Step 3 – Get your mobile phone
Place your mixture in a cool, dark cupboard.
Now you need to remember to shake the mixture once a week for a month, so set a reminder on your mobile or you will totally forget and wonder why in 5 years time there is some new sloe based mutant life form trying to escape that is now intent on World domination.
After a month, preferably 3 months if you can wait that long, strain the mixture through muslin into your sterilised 1.5 litre bottle. That’s it, time to sample the fruits of your labour!
After a minimum of one month your Sloe Gin will take on a lovely red glow and will be ready to strain and bottle for consumption. I do however recommend leaving it for 3 months if time permits to gain the optimal maturity.
The longer you leave your mixture the better, and of course any Sloe Gin that you don’t manage to drink this year will be cab be used next year, and will taste even better!
Making your own Sloe Gin is simple, fun and rewarding science experiment. You can of course cheat and purchase one of the many wonderful ready-made Sloe Gin’s if you would like to ‘try some before you make some’.
I have popped a recommendation at the end of this post for you.
End of Experiment!
Did You Know?
What are Sloe Berries?
Sloe berries are blue/black/purple in colour and grow on the thorny blackthorn plant (Prunus Spinosa) which is related to the rose family. The sloe berries are related to the plum and are edible, however you will find them very sharp to the taste. Due to their sharpness, they are mainly used as an ingredient for other delights, such as sloe gin, sloe vodka (although arguably vodka is gin), sloe jam and sloe chocolates among other things.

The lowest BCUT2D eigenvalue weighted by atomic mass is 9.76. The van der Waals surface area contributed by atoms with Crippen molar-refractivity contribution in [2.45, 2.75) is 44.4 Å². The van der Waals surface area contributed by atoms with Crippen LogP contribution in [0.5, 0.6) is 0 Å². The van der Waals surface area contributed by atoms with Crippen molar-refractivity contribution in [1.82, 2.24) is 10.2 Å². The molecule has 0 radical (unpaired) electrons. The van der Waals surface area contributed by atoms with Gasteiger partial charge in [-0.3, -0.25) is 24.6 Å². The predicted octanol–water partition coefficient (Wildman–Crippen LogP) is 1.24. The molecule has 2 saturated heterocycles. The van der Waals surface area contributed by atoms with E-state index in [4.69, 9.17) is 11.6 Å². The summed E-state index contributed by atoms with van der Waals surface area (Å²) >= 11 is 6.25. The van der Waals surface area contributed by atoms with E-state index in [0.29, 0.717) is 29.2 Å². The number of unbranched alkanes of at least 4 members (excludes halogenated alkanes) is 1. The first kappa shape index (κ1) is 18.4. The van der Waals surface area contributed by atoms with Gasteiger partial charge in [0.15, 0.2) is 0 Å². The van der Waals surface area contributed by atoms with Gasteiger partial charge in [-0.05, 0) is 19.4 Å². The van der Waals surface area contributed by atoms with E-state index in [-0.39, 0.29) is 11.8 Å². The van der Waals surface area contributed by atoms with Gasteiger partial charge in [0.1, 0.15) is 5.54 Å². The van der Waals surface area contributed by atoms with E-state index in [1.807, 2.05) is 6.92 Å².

Mistakes to Avoid
Sometimes it’s better to know what NOT to do rather than what to do. Let’s cover four of the Sloe Gin mistakes to avoid making before we get started.
- Not having all the necessary equipment before you start is a sure-fire way to a frustrating Sloe Gin making experience
- Using a cheap Gin is not recommended. The price difference between a cheap Gin and a quality Gin is not worth the risk of ruining all your hard work.
- The addition of too much sugar is the enemy of the perfect Sloe Gin, please try to refrain from adding any more than the below recipe suggests unless you have a very sweet tooth!
- Forgetting to sterilise your bottles.
Check out this BBC Good Food Video Tutorial
How Best to Serve Your Sloe Gin
My recommended serving suggestion for your Sloe Gin is to keep it simple as the whole point is that you get to taste all your hard work, not some additive. It certainly does not have to be a Christmas tipple, and considering it matures month on month you can be enjoying last years labours in the summer.
- 50ml Sloe Gin
- 125ml Fever Tree Tonic Water
Sloe Gin Fizz
- 50ml Sloe Gin
- 25ml lemon juice
- 1 tsp fine sugar
- Top up with Processo
Ready Made Sloe Gin
If you have yet to make your own, then I recommend you pick up a bottle of Sipsmith Sloe Gin and see what you think.